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Journal of Joseph Banks, HMS Endeavour October 6th – October 10th 1769

Polynesian Resource Center
Sir Joseph Banks by Sir Joshua Reynolds, 1771-1773

Joseph Banks was one of a pair of men made famous by HM Bark Endeavour 's voyage to the Pacific in 1769. That voyage which deserves the description of the first true scientific expedition in World History was unlike any circumnavigation before or since and was conducted with combination of maritime expertise and scientific enthusiasm for which Banks supplied the enthusiasm. That Banks ruined his chance for greater glory under the influence of the fame this voyage gained him is regrettable but his personality was such that he not only retained his friends and garnered fame at home and is why he deserves to be both respected and admired. He was of course a young man at the start of this voyage which Cook was not, so the fact that fame turned his head should be ascribed to youth not to personality. His real temperament was warm and kind hearted which this extract from his Endeavour journal shows. He was a good example of educated 18th Century Humanism which compares starkly to the uneducated, narrow if not positively evil missionaries who followed him into the Pacific forty years later.

1769 July 13. Depart Otahite

After a three month journey from Tahiti of which the last week the Enveavour passed through seaweed, seals and other sign that land was near:

1769 October 6.
This morn a Port Egmont hen and a seal were seen pretty early. At ½ past one a small boy who was at the mast head Calld out Land. I was luckyly upon deck and well I was entertaind, within a few minutes the cry circulated and up came all hands, this land could not then be seen even from the tops yet few were there who did not plainly see it from the deck till it appeard that they had lookd at least 5 points wrong. Weather most moderate. We came up with it very slowly; at sun set myself was at the masthead, land appeard much like an Island or Islands but seemd to be large. Just before a small shark was seen who had a very piked nose something like our dog fish in England.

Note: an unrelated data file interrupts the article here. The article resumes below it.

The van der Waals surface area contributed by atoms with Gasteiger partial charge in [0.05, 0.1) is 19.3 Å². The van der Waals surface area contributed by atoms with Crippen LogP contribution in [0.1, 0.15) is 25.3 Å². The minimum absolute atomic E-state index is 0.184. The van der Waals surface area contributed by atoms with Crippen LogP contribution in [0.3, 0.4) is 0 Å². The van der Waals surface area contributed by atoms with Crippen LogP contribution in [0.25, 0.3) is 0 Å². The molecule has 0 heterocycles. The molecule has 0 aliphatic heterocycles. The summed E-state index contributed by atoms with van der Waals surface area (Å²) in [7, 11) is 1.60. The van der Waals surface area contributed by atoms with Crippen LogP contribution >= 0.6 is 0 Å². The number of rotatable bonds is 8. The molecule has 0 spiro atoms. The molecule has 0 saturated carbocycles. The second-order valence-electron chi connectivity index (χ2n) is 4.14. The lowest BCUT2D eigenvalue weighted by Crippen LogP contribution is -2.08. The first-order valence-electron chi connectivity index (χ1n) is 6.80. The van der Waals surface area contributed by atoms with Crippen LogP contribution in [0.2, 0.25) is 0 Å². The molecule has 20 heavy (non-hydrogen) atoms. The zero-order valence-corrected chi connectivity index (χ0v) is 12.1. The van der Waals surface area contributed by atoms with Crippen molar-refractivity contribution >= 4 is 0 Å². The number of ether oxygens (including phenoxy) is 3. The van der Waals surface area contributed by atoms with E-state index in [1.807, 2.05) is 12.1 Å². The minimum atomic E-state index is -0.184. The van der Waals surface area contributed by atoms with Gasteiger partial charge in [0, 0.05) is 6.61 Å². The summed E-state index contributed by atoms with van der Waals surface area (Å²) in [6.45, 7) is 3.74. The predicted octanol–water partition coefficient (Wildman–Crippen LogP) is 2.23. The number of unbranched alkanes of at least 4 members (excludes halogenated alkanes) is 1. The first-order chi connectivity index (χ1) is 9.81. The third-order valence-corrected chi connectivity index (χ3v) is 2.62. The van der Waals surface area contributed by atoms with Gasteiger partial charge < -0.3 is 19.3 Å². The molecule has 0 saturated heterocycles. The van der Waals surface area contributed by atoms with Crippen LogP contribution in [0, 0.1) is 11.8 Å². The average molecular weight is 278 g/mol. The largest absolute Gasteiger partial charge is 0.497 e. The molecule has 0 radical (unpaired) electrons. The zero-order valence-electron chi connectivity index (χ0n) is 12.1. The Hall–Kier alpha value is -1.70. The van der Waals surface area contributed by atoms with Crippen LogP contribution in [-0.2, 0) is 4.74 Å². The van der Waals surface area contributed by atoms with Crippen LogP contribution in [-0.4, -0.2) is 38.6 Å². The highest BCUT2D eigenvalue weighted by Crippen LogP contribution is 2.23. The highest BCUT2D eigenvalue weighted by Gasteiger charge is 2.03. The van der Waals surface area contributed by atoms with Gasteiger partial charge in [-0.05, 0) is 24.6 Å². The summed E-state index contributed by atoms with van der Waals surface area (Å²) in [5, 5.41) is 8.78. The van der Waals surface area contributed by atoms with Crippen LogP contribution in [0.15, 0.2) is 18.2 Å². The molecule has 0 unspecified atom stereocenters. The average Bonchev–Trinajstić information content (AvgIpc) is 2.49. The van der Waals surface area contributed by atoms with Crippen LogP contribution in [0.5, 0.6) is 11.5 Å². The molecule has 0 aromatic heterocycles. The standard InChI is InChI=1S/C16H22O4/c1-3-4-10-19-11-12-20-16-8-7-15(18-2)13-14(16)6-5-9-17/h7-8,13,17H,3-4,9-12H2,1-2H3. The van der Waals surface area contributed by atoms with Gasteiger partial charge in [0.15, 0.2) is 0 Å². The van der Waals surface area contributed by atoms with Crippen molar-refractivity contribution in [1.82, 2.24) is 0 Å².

1769 October 7.
This morn the Land plainly seen from the deck appears to be very large; about 11 a large smoak was seen and soon after several more, sure sign of inhabitants. After dinner dropd calm: myself in little boat shot Nectris munda and Procellaria velox, took with the dipping net Dagysa gemma and a good deal of Fucus, sertularia etc., the examination of which is postpond till we shall have more time than we are likely to have at present. In the Evening a pleasant breeze. At sunset all hands at the mast head; Land still distant 7 or 8 leagues, appears larger than ever, in many parts 3, 4 and 5 ranges of hills are seen one over the other and a chain of Mountains over all, some of which appear enormously high. Much difference of opinion and many conjectures about Islands, rivers, inlets etc., but all hands seem to agree that this is certainly the Continent we are in search of.